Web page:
The themes of finding your passion and making a difference in the community definitely resonated among the gathered women. April Pederson, owner of El Pavo Real, a sustainable vineyard, tasting room, event space, and boutique hotel, sold her software company in Washington, DC, to move to San Miguel.

I wanted something radically different for my children, who were three and five at the time,” April explained. “It was an easy decision for me once I gave myself the freedom to think about what I truly wanted to do with the rest of my life and to undertake what I call my midlife transformation—not a crisis. And here we are.”

Katherine Leutzinger created her signature jewelry line, Casa Katalina, over 20 years ago. In deep collaboration with talented Mexican artisans, Kathy designs evocative pieces that honor San Miguel’s distinct beauty and centuries-old creative traditions. When asked what advice she would offer to other expatriates considering starting a business in Mexico, Kathy was clear: Do your homework. Every country, every culture, has its own way of doing things. It is essential to take the time to understand and respect those differences.”
After two decades as a fitness instructor, wellness coach, and business partner in her husband’s medical clinic, Lisa Attridge de Gordillo is now launching her own passion project, Rancho Corazón de Nopal, to provide equine-assisted physical therapy to children with disabilities, as well as emotional therapy. The ranch will have both a nonprofit arm to provide therapy free of charge to children in need and a business side as a retreat center that will help to underwrite the costs of the nonprofit.

“For a long time,” Lisa said, “I’ve had a dream that when I retire, when I’m 65, I will open an equine therapy center. I realized I could bring my dream forward.” Lisa is currently in the process of certification and hopes to open her doors to children with disabilities by the end of 2023.

“I am so excited to work with the kids. It’s funny, my business coach is a little disappointed in me because she wanted me to focus on making money first as a retreat center, but I am much more passionate about getting the nonprofit up and running. That’s what’s important to me.”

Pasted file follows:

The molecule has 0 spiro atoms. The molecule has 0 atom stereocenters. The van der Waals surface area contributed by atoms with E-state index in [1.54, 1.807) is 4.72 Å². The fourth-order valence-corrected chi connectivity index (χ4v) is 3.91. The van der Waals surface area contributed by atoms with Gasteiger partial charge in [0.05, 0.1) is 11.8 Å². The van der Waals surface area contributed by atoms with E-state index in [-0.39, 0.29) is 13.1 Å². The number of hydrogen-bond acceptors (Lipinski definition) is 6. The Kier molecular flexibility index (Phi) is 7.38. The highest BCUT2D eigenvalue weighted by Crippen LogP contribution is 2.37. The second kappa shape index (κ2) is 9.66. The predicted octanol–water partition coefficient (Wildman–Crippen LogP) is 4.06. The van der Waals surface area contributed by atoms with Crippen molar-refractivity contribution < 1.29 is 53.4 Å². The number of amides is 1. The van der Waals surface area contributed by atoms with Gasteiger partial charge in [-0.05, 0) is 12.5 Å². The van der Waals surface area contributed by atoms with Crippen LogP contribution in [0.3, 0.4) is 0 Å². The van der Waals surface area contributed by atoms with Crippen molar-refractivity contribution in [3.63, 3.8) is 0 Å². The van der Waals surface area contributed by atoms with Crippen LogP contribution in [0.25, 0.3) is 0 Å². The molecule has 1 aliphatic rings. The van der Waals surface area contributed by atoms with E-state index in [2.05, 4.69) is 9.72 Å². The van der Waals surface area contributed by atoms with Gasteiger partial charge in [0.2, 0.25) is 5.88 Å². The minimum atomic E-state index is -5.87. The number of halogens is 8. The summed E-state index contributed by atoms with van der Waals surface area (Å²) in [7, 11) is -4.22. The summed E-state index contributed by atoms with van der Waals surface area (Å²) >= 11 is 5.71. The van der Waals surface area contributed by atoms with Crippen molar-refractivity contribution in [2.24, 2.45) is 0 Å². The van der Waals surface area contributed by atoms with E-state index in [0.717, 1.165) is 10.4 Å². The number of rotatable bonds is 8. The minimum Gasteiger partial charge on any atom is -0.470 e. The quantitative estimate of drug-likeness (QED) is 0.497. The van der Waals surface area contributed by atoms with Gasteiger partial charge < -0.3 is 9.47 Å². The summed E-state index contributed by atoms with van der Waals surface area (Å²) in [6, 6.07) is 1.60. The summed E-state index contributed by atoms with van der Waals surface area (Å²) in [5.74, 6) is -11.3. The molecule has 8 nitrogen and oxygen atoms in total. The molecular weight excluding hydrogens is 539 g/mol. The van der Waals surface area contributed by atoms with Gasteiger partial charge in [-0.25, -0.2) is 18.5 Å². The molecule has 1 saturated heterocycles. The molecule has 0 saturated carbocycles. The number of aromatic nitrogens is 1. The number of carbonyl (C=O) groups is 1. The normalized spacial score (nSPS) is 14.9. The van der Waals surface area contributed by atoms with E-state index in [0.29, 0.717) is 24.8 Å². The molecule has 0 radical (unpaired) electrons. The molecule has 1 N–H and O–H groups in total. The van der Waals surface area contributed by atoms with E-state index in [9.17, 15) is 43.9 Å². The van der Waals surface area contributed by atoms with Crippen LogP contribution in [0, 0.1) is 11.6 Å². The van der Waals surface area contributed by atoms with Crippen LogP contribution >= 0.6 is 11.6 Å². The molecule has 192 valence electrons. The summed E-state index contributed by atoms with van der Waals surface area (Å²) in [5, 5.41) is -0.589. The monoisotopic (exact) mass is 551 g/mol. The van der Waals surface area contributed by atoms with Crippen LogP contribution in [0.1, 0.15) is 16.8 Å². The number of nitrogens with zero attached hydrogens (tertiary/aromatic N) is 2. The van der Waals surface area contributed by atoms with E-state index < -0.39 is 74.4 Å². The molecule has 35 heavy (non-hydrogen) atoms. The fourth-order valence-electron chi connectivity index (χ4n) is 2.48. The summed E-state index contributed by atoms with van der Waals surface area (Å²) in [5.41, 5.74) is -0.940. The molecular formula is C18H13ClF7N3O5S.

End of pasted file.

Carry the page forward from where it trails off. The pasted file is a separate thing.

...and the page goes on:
I, Ann Marie Jackson, moved with my family to San Miguel ten years ago and became deeply involved with established NGOs here. Then, seeing a need, I founded with friends a new nonprofit microlending organization for women called Mano Amiga. We provide business training, interest-free loans, and a powerful sisterhood, helping Mexican women to start or expand their own small businesses.

While I see this as a natural evolution from my previous work with the U.S. Department of State and U.S. nonprofits to further human rights and social justice causes, I have also experienced the transformative energy of San Miguel: here, with more time and flexibility in my life, while immersed in this city’s beauty and rich cultural traditions, I became inspired to write a novel. The Broken Hummingbird will be published in October.

Zsuzsanna Slezák, the owner of Fuego y Agua Restaurant, hails from Hungary. She and her Mexican husband are building several businesses in the San Miguel area, including beautiful Viñedos Patria. This is my dream, what I have now, building this vineyard and other related projects, each one unique and special. My mantra is ‘salir de tipico,’ to create something out of the ordinary, and San Miguel welcomes our creative spirit.” Zsuzsanna’s next project is a spa at Viñedos Patria.

These and so many other San Miguel women share a passion for their work as well as deep love and respect for Mexican culture. Should you be dreaming of following your own passion in San Miguel de Allende, they hope you will feel free to reach out to them. The sisterhood of strong, entrepreneurial women here will welcome you.